“How inappropriate to call this planet Earth when it is quite clearly Ocean” – Arthur C. Clarke, Author
As World Wildlife Day approached us we saw that the theme of marine life was the focus for 2019. For a moment we thought our input might be irrelevant with this particular topic. However, after thinking a little deeper we soon realised that the wildlife at Londolozi has a couple of similarities with those under the sea. We’ve termed them our ‘Marine Counterparts’ and today we shine the spotlight on them, in doing so hoping to highlight the critical issues and values of marine wildlife to our everyday lives, as well as humour you with some frighteningly similar marine-safari animal comparisons. Although we are not situated on the coastline, we acknowledge the impact of our oceans on the abundance of life here at Londolozi.
Life below water: for people and planet
It’s difficult to comprehend that our oceans have a huge role in the livelihood of all at at Londolozi, but then again our oceans make up two-thirds of the world’s surface and – more importantly – host 99% of the Earth’s liveable habitat. Abdoulaye Mar Dieye, UN Assistant Secretary General, helps us understand the extend of the oceans’ impact:
“Oceans regulate our climate, produce half the oxygen we breathe, provide nourishment for 3+ billion people, and absorb 30% of carbon dioxide released into the atmosphere and fully 90% of the heat from climate change. To ensure that oceans and marine species are preserved and protected, nature-based solutions that bring together public, private and civil society partners need to be replicated and scaled-up.”
This body of water is crucial to life on Earth but yet it is estimated that by 2100, without significant change, more than half the world’s marine species may face extinction (United Nations Development Programme). What can we do to help this ‘Wilderness of Water’ and protect the life that protects us?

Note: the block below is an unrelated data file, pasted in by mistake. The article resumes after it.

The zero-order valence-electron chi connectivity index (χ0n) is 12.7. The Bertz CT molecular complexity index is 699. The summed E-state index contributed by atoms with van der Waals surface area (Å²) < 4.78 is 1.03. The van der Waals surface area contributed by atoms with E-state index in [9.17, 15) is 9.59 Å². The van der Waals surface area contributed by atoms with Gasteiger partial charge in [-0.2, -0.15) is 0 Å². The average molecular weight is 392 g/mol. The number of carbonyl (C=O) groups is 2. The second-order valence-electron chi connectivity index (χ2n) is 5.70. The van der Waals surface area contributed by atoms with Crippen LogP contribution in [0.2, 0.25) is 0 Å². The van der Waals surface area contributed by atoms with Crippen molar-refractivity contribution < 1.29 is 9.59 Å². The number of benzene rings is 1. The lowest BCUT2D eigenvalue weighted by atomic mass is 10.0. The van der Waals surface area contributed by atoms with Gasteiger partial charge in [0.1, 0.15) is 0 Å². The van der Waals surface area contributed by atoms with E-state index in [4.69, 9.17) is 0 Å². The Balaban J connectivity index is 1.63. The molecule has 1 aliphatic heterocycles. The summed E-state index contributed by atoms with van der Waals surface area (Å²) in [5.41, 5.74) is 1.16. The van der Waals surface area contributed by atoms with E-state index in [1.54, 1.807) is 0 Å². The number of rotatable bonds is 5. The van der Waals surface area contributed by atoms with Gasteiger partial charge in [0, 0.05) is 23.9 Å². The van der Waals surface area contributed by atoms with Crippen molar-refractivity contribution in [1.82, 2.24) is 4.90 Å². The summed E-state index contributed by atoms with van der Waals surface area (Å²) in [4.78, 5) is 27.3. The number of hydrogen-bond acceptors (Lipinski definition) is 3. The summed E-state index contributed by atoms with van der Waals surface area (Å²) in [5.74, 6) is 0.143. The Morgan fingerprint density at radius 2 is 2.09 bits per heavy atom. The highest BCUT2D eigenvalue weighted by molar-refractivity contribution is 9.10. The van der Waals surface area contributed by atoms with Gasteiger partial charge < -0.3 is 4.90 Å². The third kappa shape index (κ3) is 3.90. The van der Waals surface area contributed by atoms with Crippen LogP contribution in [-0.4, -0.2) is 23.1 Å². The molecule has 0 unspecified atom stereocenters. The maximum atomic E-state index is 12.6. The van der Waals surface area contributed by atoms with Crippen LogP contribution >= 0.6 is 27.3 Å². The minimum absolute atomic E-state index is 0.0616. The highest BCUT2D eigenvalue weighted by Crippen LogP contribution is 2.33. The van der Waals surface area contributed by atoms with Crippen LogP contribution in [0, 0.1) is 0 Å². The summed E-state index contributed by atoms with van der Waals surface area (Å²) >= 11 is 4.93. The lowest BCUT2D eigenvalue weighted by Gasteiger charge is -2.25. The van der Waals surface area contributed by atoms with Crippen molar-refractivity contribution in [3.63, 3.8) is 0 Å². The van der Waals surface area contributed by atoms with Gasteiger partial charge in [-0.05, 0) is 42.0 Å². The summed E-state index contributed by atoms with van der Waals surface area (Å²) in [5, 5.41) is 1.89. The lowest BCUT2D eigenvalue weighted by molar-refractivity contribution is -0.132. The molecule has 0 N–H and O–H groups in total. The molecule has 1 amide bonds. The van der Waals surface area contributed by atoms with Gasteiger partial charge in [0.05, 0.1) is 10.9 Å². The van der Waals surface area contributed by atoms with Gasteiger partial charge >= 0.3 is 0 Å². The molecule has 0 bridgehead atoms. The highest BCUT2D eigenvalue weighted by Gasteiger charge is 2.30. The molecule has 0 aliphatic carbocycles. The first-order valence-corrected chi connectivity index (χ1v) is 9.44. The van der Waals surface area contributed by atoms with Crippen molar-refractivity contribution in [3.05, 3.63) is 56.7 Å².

This World Wildlife Day (3 March), just do one thing…
To help you #DoOneThingToday, we’ve found nine things you could do. We’ve also scattered some family portraits of our marine counterparts in between:
1. Know Where Your Food Comes From
This sounds trivial, but it’s something we all forget to do. For all those seafood lovers, choose marine life that is both healthful and sustainable; print out a pocket guide or download an app to make this easier to reference. It’s astonishing to find out that 90% of fish stocks are either fully exploited, over-exploited, or have collapsed entirely. It’s even more horrifying to read that one in three fish caught never makes it to the plate. Every year fisheries waste about 10 million tonnes of fish—enough to fill 4,500 Olympic-sized swimming pools (United Nations Development Programme).
2. The Dreaded “P” Word : PLASTIC
- Carry a reusable water bottle
- Store food in non-disposable containers
- Refuse to use plastic straws
- Bring your own reusable bag when shopping
- Buy things with less packaging
- Recycle whenever possible
- And Londolozi’s favourite: start creating Ecobricks. Learn how to make these here. This will help prevent more garbage patches like that in the Great Pacific.
3. Look After Our Beaches
- Always clean up after yourself, don’t leave anything on the beach but your footprints
- Explore and appreciate the ocean without interfering with wildlife or removing rocks and coral
- Participate in local beach cleanups
4. Be A Responsible Pet Owner
- Read pet food labels and make sure you are purchasing food that is sustainable
- Never flush cat litter, as it can contain harmful pathogens which are released into the sea
- Avoid stocking your aquarium with wild-caught saltwater fish
- Never release any aquarium fish into the ocean or other bodies of water
5. Be Aware Of The Products
Avoid purchasing items that have resulted in the exploitation of marine life, such as:
- Shells (often sold on the beach)
- Coral jewellery
- Tortoise shell hair accessories (made from hawksbill turtles)
- Shark products (cosmetics containing shark squalene)
6. Balloons Blow, Don’t Let Them Go
These are often swallowed by turtles who mistake them for food, and the string can also be harmful to other marine life who get tangled in it (especially when they are released in the air). There are many safer and creative alternatives to use instead of plastic balloons.
7. Monofilament Fishing Line Takes 600 Years To Degrade
Avoid disposing of your fishing line in the sea; this is another item, which threatens animals such as whales.
8. Support Organisations Doing Good
It’s important to look after those who are making a difference and protecting our oceans and marine life. When visiting Cape Town, be sure to visit the Two Oceans Aquarium (who are involved in a number of conservation and research programmes) and experience some of their spectacular exhibitions.
9. Share this post to help raise global awareness of the importance of life below water
“Health to the ocean means health for us” – Sylvia Earle, Marine Biologist